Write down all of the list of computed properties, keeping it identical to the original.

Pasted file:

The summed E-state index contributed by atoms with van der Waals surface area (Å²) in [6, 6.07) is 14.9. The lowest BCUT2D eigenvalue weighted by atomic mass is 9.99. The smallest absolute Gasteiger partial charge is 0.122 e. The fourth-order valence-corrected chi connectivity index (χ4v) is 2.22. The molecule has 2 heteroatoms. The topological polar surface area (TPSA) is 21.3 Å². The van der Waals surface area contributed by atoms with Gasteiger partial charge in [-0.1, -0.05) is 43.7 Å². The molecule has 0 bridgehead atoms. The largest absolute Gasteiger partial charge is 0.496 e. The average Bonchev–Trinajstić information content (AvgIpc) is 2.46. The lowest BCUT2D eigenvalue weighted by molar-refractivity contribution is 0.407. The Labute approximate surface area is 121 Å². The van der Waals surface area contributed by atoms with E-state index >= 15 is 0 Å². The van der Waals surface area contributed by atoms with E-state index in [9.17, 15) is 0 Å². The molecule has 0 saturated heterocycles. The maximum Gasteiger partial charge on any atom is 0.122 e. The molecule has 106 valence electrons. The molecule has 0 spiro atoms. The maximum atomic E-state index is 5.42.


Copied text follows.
The summed E-state index contributed by atoms with van der Waals surface area (Å²) in [6, 6.07) is 14.9. The lowest BCUT2D eigenvalue weighted by atomic mass is 9.99. The smallest absolute Gasteiger partial charge is 0.122 e. The fourth-order valence-corrected chi connectivity index (χ4v) is 2.22. The molecule has 2 heteroatoms. The topological polar surface area (TPSA) is 21.3 Å². The van der Waals surface area contributed by atoms with Gasteiger partial charge in [-0.1, -0.05) is 43.7 Å². The molecule has 0 bridgehead atoms. The largest absolute Gasteiger partial charge is 0.496 e. The average Bonchev–Trinajstić information content (AvgIpc) is 2.46. The lowest BCUT2D eigenvalue weighted by molar-refractivity contribution is 0.407. The Labute approximate surface area is 121 Å². The van der Waals surface area contributed by atoms with E-state index >= 15 is 0 Å². The van der Waals surface area contributed by atoms with E-state index in [9.17, 15) is 0 Å². The molecule has 0 saturated heterocycles. The maximum Gasteiger partial charge on any atom is 0.122 e. The molecule has 106 valence electrons. The molecule has 0 spiro atoms. The maximum atomic E-state index is 5.42.